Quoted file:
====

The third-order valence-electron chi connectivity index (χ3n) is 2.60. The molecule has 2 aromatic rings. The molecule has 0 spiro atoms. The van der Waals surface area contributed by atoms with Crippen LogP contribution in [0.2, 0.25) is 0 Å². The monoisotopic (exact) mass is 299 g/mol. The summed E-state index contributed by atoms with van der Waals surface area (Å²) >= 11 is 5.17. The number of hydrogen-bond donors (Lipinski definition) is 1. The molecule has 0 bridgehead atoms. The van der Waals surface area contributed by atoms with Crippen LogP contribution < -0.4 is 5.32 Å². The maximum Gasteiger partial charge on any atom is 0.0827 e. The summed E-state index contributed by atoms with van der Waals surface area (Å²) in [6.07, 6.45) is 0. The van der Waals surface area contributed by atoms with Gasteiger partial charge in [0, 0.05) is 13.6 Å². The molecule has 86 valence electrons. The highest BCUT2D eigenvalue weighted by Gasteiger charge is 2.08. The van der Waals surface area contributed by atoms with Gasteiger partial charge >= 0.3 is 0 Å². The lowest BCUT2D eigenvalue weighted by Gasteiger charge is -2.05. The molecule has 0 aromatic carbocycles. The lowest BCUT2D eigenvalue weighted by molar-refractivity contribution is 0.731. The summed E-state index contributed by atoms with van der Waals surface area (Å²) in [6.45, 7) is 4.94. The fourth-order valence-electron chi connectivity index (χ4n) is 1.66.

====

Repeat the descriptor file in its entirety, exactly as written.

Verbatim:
The third-order valence-electron chi connectivity index (χ3n) is 2.60. The molecule has 2 aromatic rings. The molecule has 0 spiro atoms. The van der Waals surface area contributed by atoms with Crippen LogP contribution in [0.2, 0.25) is 0 Å². The monoisotopic (exact) mass is 299 g/mol. The summed E-state index contributed by atoms with van der Waals surface area (Å²) >= 11 is 5.17. The number of hydrogen-bond donors (Lipinski definition) is 1. The molecule has 0 bridgehead atoms. The van der Waals surface area contributed by atoms with Crippen LogP contribution < -0.4 is 5.32 Å². The maximum Gasteiger partial charge on any atom is 0.0827 e. The summed E-state index contributed by atoms with van der Waals surface area (Å²) in [6.07, 6.45) is 0. The van der Waals surface area contributed by atoms with Gasteiger partial charge in [0, 0.05) is 13.6 Å². The molecule has 86 valence electrons. The highest BCUT2D eigenvalue weighted by Gasteiger charge is 2.08. The van der Waals surface area contributed by atoms with Gasteiger partial charge >= 0.3 is 0 Å². The lowest BCUT2D eigenvalue weighted by Gasteiger charge is -2.05. The molecule has 0 aromatic carbocycles. The lowest BCUT2D eigenvalue weighted by molar-refractivity contribution is 0.731. The summed E-state index contributed by atoms with van der Waals surface area (Å²) in [6.45, 7) is 4.94. The fourth-order valence-electron chi connectivity index (χ4n) is 1.66.